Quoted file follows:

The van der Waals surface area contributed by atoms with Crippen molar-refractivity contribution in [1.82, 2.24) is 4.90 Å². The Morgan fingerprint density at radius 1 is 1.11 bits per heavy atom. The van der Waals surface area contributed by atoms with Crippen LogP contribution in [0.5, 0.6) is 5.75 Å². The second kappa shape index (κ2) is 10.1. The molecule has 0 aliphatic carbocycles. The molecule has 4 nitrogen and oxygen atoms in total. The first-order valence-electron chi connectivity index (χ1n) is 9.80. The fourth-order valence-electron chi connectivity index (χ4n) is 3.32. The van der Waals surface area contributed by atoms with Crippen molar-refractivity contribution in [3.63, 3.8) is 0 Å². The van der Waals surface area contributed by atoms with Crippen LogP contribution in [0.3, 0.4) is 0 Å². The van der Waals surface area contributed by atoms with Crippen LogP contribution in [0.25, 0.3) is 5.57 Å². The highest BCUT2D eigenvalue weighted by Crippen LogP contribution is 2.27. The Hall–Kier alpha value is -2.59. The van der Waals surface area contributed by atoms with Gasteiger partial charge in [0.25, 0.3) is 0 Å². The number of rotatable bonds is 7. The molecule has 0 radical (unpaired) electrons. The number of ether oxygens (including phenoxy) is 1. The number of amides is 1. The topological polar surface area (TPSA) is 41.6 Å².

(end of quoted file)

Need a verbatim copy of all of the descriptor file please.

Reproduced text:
The van der Waals surface area contributed by atoms with Crippen molar-refractivity contribution in [1.82, 2.24) is 4.90 Å². The Morgan fingerprint density at radius 1 is 1.11 bits per heavy atom. The van der Waals surface area contributed by atoms with Crippen LogP contribution in [0.5, 0.6) is 5.75 Å². The second kappa shape index (κ2) is 10.1. The molecule has 0 aliphatic carbocycles. The molecule has 4 nitrogen and oxygen atoms in total. The first-order valence-electron chi connectivity index (χ1n) is 9.80. The fourth-order valence-electron chi connectivity index (χ4n) is 3.32. The van der Waals surface area contributed by atoms with Crippen molar-refractivity contribution in [3.63, 3.8) is 0 Å². The van der Waals surface area contributed by atoms with Crippen LogP contribution in [0.3, 0.4) is 0 Å². The van der Waals surface area contributed by atoms with Crippen LogP contribution in [0.25, 0.3) is 5.57 Å². The highest BCUT2D eigenvalue weighted by Crippen LogP contribution is 2.27. The Hall–Kier alpha value is -2.59. The van der Waals surface area contributed by atoms with Gasteiger partial charge in [0.25, 0.3) is 0 Å². The number of rotatable bonds is 7. The molecule has 0 radical (unpaired) electrons. The number of ether oxygens (including phenoxy) is 1. The number of amides is 1. The topological polar surface area (TPSA) is 41.6 Å².